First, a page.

Side eYe productions’ play portrays Somali women in their most authentic state.
Presented at Broadway in Barking town hall which is a venue known for its diverse events, HOME is an original production that tells a story about a first generation Somali family living in London. As part of Somali festival week and written by Hannah Abdule, Demi Wilson-Smith & Poppy Clifford, the play explores the themes of identity, love and expressions as well as portraying somali women in their most bonafide representation.
If there’s one word to describe the entire play, its sisterhood. Life events often changes the dynamics of a sibling relationship which is evident in this play as Yaz, played by Sabrina Ali, is soon to be wed. This plays a focal part in the tensions between them as older sister Amal, played by play writer and actress Hannah Abdule, fears her younger sister is moving too fast to get married when she doesn’t have a secure job yet.
The building tension between the sisters soon implodes as words of anger are exchanged where Yaz implicitly states that Amal is jealous that she’s getting married, whilst Amal calls Yaz self absorbed and selfish. As the girls’ mother is mentioned to have passed away in the play, what is depicted here is Amal’s protectiveness over her sister, almost motherly like.
A significant aspect of the story focuses on the absence of men in a Somali household. This is a reality as Xaawa (played by Susu Ahmed) resonated the echoes of many somali mothers who carry a burden and feel loneliness. Hooyos (translates to mum in Somali) are typically expected to put their dreams and aspirations aside to care for their children. They are expected to play the traditional role of motherhood. However Xaawa challenges that as during her monologue she stated that she can no longer depend on her husband and put her dreams on hold so she applies for a midwifery course. Susu Ahmed’s performance was nothing short of brilliance. The ability to connect with the audience through her storytelling of a Somali mum was incredibly touching. This was translated through Amal’s character as she took on the role of motherhood after her and Yaz’s mother died. Amal has dreams to open up her own cafe but feels like she needs to make sure her younger sister is secure by helping her apply to grad schemes.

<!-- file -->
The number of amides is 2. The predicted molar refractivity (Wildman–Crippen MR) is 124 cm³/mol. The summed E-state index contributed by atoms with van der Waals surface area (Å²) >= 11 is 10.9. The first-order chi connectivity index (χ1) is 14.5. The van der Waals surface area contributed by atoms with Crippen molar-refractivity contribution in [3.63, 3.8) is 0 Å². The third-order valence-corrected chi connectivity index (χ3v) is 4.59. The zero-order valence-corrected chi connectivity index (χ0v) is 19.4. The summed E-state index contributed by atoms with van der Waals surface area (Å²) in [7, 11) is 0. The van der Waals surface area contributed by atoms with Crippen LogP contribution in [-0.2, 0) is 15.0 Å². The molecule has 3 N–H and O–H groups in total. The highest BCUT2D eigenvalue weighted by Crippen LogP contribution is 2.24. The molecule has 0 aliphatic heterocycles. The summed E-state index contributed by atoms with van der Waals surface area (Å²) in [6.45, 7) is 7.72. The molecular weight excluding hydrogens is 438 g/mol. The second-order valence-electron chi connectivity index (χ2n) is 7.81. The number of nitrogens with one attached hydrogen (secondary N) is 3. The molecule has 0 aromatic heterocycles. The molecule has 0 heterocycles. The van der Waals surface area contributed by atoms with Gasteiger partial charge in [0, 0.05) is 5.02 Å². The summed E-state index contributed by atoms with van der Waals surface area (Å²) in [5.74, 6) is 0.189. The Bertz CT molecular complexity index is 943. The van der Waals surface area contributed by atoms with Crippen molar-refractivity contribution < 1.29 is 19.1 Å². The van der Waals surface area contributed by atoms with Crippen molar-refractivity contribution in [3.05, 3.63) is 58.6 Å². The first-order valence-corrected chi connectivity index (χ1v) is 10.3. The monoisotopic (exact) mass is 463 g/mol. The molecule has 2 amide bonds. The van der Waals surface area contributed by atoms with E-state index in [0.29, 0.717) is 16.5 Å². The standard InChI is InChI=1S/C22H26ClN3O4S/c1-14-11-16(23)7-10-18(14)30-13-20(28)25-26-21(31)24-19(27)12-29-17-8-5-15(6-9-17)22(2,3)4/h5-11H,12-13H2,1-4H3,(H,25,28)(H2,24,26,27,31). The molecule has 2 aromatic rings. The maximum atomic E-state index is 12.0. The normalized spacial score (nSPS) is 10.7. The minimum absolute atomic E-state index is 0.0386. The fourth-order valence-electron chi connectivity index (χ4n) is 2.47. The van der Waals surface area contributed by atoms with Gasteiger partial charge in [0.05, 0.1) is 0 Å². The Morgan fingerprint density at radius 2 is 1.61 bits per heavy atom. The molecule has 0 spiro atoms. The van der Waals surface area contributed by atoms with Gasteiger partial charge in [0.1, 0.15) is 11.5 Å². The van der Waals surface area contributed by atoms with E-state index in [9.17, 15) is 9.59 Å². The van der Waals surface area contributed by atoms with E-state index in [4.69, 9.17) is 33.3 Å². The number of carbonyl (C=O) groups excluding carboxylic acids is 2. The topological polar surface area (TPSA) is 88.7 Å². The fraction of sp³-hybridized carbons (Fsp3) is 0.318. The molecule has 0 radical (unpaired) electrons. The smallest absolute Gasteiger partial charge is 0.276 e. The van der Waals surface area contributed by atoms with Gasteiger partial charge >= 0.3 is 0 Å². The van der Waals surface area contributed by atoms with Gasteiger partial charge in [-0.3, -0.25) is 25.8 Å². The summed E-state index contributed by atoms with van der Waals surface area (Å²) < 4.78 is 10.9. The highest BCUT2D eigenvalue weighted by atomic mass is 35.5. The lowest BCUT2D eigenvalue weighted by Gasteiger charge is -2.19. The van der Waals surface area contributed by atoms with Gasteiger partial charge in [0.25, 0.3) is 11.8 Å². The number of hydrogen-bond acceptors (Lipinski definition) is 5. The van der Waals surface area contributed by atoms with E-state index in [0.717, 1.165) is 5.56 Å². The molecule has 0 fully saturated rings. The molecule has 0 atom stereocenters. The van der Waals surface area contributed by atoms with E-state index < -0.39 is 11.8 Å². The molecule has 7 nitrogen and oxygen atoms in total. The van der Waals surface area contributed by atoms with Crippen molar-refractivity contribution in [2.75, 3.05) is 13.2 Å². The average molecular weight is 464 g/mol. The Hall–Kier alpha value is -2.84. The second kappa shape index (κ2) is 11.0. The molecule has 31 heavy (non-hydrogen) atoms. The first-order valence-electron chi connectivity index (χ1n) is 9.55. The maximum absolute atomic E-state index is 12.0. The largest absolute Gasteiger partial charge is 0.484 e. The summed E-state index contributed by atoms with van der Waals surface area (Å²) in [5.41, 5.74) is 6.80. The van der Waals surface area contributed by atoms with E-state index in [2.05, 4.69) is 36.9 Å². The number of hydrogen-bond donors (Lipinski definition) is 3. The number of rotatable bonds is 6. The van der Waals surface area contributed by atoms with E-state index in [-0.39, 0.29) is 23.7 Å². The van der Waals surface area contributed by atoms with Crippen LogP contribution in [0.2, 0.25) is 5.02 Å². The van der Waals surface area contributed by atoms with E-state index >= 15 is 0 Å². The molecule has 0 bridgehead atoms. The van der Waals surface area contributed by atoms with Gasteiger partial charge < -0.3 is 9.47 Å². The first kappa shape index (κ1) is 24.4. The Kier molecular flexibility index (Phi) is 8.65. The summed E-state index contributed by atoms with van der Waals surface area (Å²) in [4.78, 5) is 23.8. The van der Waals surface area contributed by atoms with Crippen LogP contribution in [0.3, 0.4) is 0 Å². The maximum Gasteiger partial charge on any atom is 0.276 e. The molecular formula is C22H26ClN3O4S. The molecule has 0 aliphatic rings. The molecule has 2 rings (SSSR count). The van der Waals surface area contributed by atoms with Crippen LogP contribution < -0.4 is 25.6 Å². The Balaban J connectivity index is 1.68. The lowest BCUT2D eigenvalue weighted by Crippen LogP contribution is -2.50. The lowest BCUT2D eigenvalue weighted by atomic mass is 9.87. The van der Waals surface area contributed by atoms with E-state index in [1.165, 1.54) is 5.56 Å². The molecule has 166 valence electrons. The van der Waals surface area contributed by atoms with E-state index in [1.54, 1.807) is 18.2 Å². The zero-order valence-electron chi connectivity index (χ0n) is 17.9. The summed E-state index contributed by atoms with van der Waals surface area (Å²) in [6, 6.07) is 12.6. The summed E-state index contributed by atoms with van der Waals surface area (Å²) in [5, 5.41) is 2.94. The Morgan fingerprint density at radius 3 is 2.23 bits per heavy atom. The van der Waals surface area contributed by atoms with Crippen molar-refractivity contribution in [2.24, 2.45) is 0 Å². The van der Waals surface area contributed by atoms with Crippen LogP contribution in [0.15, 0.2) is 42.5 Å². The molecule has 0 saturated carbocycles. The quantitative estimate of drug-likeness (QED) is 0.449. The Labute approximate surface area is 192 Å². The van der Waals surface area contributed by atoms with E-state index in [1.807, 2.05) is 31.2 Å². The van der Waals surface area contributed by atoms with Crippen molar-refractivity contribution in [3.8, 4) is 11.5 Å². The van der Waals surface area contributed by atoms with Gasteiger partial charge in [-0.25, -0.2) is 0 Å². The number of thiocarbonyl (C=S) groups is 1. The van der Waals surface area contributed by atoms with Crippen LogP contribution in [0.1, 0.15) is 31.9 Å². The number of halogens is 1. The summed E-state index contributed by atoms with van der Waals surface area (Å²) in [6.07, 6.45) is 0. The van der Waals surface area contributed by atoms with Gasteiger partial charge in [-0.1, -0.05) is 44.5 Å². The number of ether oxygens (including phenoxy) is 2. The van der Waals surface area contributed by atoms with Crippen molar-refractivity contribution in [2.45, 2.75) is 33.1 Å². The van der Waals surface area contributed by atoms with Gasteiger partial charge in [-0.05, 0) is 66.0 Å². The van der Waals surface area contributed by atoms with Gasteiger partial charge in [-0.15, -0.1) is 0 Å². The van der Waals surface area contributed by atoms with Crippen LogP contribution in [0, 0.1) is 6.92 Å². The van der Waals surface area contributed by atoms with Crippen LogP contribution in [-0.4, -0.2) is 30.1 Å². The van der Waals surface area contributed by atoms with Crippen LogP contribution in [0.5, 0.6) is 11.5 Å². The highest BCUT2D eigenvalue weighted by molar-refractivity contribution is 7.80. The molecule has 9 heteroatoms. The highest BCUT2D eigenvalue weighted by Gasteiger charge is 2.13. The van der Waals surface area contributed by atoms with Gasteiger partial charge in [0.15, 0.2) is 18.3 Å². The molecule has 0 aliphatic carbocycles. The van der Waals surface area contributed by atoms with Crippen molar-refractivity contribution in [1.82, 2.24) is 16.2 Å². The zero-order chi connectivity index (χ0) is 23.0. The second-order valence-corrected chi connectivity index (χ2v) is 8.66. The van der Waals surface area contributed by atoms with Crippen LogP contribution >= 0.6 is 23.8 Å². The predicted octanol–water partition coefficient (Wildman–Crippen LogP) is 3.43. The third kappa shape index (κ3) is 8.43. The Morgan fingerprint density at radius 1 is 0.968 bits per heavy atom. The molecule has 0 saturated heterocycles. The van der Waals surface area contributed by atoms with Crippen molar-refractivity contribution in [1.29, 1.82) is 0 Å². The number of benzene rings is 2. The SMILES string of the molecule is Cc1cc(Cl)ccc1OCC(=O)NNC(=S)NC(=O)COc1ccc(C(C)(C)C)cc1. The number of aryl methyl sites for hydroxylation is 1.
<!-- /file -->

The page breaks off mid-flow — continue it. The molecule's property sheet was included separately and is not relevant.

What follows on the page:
When I caught up with Sabrina Ali, I asked her what she hopes the audience takes away from the play after watching. Sabrina stated that she hopes the audience “finds a way to relate to every character and can see their family in ours. I also want them to understand each character’s intentions through their actions and words, and I most definitely want them to see how creative Somali girls can be!” Which is translated visually as one key point from this play is the variety in storytelling. Each character- Yaz, Amal and Khadija (played by Demi Wilson-Smith) showed that Somali women are not monolithic.
The Somali community in the United Kingdom is one of the largest in all of Europe. Although traditional performing arts is ingrained in Somali culture, yet access to real stories and positive Somali representation is often limited. Side eYe productions told a story packed with so much authenticity and originality. When I asked Sabrina what inspired her to take part in this play, she stated “when I saw the casting call for a Somali play, I knew I couldn’t miss out on the opportunity as it’s so rare finding opportunities for us to showcase our talents without feeling like our culture and religion will be compromised.”
The night ended with the playwrights and actresses opening the floor to the audience for a Q&A. A question about the casting was asked by an audience member in which Poppy Clifford described the process as clear. Susu went to film school and HOME was her first ever theatre play whilst Sabrina hasn’t acted since A Levels. So to have casting of Somali girls with a passion for acting despite lack of experience set the stone here.
The connection between the crowd and characters makes ‘HOME’ an absolute triumphant. From the stage set to soundtrack, it was a joyous night that ended with a standing ovation. The crowd applauded the writers and actresses for their ability to shed light on stories based on a forgotten demographic.
Follow them on Twitter and Instagram:
By: Asiyo Ali